14 November 2018

World Diabetes Day




Today, November 14, is designated as World Diabetes Day to unite the global diabetes community to produce a powerful voice for diabetes awareness and advocacy. According to the World Health Organization (WHO), over 425 million people are currently living with diabetes, prevalence is continuing to rise, and one in two people currently living with diabetes is undiagnosed.

Living with diabetes is a daily struggle, but many organizations have worked to create programs to decrease the struggle of those impacted. Ms. F, a 62-year-old African-American female with diabetes who relies on getting her nutrition from a food pantry, is a great example of someone that has benefited from these programs. Ms. F struggled with making proper food choices, adherence to proper medication, and transportation to make regular doctors’ appointments.

Through part of PCCI’s Connected Communities of Care program which shares patient’s information between providers and community-based organizations, Ms. F’s health and social service providers were able to connect and share information regarding her condition. When Ms. F visited the food pantry, staff members were aware of her diabetes. This knowledge enabled the staff to effectively guide her through her diet choices. This pilot program between three food pantries and Parkland Health & Hospital system helped many patients in taking the steps needed to control their disease.

In addition to limited access to healthy food choices, many patients in underserved communities have limited access to transportation. This challenge has made the remote monitoring of patients a critically important component in managing diabetes. PCCI is partnering with Parkland Health & Hospital System’s Global Diabetes Initiative to explore innovative approaches to improving the care of diabetic patients with foot ulcers which can lead to amputations if unresponsive to care. By acquiring data from home glucose monitoring devices and making real-time changes to treatment without physically having to see the patient, the (soon to be launched) study aims to create a sustainable remote glucose monitoring care system. This system will improve glucose control, promote faster healing of foot wound, and reduce long-term healthcare utilization and ultimately, reduce the burden cost of care for individuals and families.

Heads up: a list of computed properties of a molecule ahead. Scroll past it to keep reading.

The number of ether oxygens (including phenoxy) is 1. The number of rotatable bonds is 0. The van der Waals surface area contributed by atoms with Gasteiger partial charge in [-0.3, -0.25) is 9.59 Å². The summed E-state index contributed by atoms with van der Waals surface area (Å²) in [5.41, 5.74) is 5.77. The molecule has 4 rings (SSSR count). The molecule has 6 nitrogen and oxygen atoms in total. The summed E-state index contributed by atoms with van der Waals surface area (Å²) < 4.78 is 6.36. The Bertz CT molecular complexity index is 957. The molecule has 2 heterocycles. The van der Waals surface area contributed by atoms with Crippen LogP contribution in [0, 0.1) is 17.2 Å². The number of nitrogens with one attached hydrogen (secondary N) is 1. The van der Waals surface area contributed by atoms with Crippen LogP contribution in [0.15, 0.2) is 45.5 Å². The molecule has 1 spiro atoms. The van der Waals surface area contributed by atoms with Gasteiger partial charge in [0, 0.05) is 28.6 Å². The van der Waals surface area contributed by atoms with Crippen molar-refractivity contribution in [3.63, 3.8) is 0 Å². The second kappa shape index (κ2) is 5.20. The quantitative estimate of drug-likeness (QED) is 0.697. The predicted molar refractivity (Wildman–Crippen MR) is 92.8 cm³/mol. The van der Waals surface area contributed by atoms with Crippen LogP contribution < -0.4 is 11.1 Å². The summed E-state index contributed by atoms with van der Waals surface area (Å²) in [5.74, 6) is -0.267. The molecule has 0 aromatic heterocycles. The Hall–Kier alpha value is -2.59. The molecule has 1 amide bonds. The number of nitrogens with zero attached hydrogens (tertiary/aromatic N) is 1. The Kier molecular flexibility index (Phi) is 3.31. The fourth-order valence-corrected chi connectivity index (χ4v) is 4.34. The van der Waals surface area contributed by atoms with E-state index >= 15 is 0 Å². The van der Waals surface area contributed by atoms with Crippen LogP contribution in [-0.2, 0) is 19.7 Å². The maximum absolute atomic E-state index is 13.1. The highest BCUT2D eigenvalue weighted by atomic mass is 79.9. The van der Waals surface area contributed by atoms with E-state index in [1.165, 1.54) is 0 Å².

Resources:

https://www.worlddiabetesday.org/

https://www.idf.org/e-library/epidemiology-research/54-our-activities/455-world-diabetes-day-2018-19.html

https://www.cdc.gov/diabetes/pdfs/data/statistics/national-diabetes-statistics-report.pdf

7 August 2018

The Tech Tribune: 2019 10 Best Tech Startups in Dallas




The Tech Tribune staff has compiled the very best tech startups in Dallas, Texas. In doing our research, we considered several factors including but not limited to:

  1. Revenue potential
  2. Leadership team
  3. Brand/product traction
  4. Competitive landscape

Additionally, all companies must be independent (un-acquired), privately owned, at most 10 years old, and have received at least one round of funding in order to qualify.

20 July 2018

Obtaining Results in Population Health Management




THREE FUNDAMENTAL ELEMENTS

True population health management requires at least three fundamental elements to drive transformational change and meaningful results:

  1. Aligned incentives across payers, health systems, post-acute care providers, and physicians.
  2. Technology and framework fit for engaging an entire community that leverages resources for care coordination and addressing social, economic, and behavioral needs
  3. Personal engagement to drive activation, behavioral modification, and create a foundation for shared decision making.

HOW ASTHMA AFFECTS POPULATION HEALTH

While this framework is required for managing all populations, it becomes critical and complex when managing chronic disease. For example, asthma is a common disease, but it’s rarely recognized as one of the most common chronic diseases for children under the age of 18 with 6.2 million affected individuals. Over 8% of children have asthma, most with symptoms occurring before five years of age. Asthma disproportionately affects low-income, minority, and inner-city populations with African-American children being at the highest risk. It is a significant driver of school absenteeism, with an estimated 12-15 million school days lost per year.

Asthma impacts both families and the healthcare system financially as well as socially. Childhood asthma is the cause of nearly five million physician visits and more than 200,000 hospitalizations each year. Medical expenses for a child with asthma are almost double than those for a child without the disease. Given these statistics, there’s a compelling need for early identification and effective intervention to control this disease.

PCCI’S POPULATION HEALTH FRAMEWORK